The greens have fully faded. Leaves have fallen. Grass is yellow. Terrain ripe to receive winter’s first snow, forecasted to accumulate with substance sometime over the next week. The long-range models look eye-poppingly optimistic.
I’d run this same route over the summer, when both the saturation and temperatures were cranked up. Cool air holds more oxygen, and my engine today is humming along nicely. Surprising, having arrived back in the loop after a few weeks at sea level.
Mike met up with me at my spot. We’ve been meaning to do something for a while. An early spring ascent of Mount Whitney was on the table, but timing fell through on my end.
Pulling up to Rush Creek trailhead, it’s looking barren compared to a month ago. The RVs at the Silver Lake Resort are gone. The general store, boarded up. Pack mules packed their bags and headed south.
We start up the trail towards Agnew Lake, and zag left towards Spooky Meadow. Winds blast us, the chill air of winter spilling over the pass and filling the moraine.
Our pace picks up cresting the rollover above Agnew Pass. This is the high-point of the day, at 10,060ft. The turquoise water Clark Lakes frames the trail, the first signs of winter ice crystalizing at the edges.
Mike runs. Not only trails, but also a project I admire a great deal, called USAL. Based out of Los Angeles, they organize community workshops and trips, and create goods all centered on cultivating a sensitivity to environment.
A common spirit to what anchors Reversed.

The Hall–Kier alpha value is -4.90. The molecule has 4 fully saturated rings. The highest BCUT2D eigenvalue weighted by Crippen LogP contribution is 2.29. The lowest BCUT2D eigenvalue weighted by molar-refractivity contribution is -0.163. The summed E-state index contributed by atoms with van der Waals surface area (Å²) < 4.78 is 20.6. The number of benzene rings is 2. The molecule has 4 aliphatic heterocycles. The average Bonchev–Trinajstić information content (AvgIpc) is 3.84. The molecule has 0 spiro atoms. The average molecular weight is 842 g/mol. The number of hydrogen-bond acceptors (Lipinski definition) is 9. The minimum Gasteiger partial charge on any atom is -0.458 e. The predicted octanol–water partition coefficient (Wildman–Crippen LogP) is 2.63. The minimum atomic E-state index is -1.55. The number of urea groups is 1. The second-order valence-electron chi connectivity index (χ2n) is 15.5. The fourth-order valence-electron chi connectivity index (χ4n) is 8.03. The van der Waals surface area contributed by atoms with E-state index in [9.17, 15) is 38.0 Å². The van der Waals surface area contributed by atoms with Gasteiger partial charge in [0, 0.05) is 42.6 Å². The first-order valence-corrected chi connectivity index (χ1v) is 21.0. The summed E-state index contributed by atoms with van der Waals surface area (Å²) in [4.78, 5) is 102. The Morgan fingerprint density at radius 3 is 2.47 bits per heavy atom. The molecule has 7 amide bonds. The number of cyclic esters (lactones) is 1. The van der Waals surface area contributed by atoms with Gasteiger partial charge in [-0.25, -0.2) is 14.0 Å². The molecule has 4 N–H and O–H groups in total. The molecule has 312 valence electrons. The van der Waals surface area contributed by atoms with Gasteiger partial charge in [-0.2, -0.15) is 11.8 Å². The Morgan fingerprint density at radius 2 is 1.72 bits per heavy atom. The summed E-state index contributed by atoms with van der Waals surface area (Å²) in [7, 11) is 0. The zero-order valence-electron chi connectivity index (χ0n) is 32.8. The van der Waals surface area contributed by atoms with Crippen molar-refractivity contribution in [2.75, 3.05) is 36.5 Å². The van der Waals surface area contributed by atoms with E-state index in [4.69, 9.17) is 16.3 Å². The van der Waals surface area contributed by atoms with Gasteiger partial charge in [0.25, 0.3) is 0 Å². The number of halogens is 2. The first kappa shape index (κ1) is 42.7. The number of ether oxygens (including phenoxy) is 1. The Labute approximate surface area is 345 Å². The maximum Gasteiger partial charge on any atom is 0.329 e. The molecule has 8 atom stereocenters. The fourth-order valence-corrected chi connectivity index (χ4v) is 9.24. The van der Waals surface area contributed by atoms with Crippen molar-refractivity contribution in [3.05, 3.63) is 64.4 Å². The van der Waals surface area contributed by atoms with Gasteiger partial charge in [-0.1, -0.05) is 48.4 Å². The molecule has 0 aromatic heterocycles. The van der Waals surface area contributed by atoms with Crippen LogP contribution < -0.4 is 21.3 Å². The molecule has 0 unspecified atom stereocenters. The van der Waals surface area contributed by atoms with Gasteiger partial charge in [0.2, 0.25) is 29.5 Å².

Voodoo races ahead of us. He’s built for speed, his four lean legs propelling him across rough golfball-like talus. The type of stuff that almost guarantees a rolled ankle.
He checks in frequently to make sure we’re all good, then darts ahead again. Good thing too. I’m surprised by how weak my ankles are after running roads the past few weeks. Rarely is ankle stability is an issue, but it’s clear what needs to be worked on.
The familiar horizon line of the Minarets, Ritter, and Banner comes into view. White caps push along the surface of Thousand Island Lake, wind gusts having been forecasted to reach upwards of 45mph.
We duck behind a wind block and snack on some fuel. Voodoo gets cozy. Recent dustings of snow hold onto protected north facing pockets hidden between steep couloirs.
Before long we get moving again.
The miles float past. Descending from Spooky is anything but. Winds that resisted on the ascent are now at our backs, pushing us as gravity pulls.
After a record snow year, the alpine running season seemingly just began, is now over, but will soon return.
In the meantime, let it snow.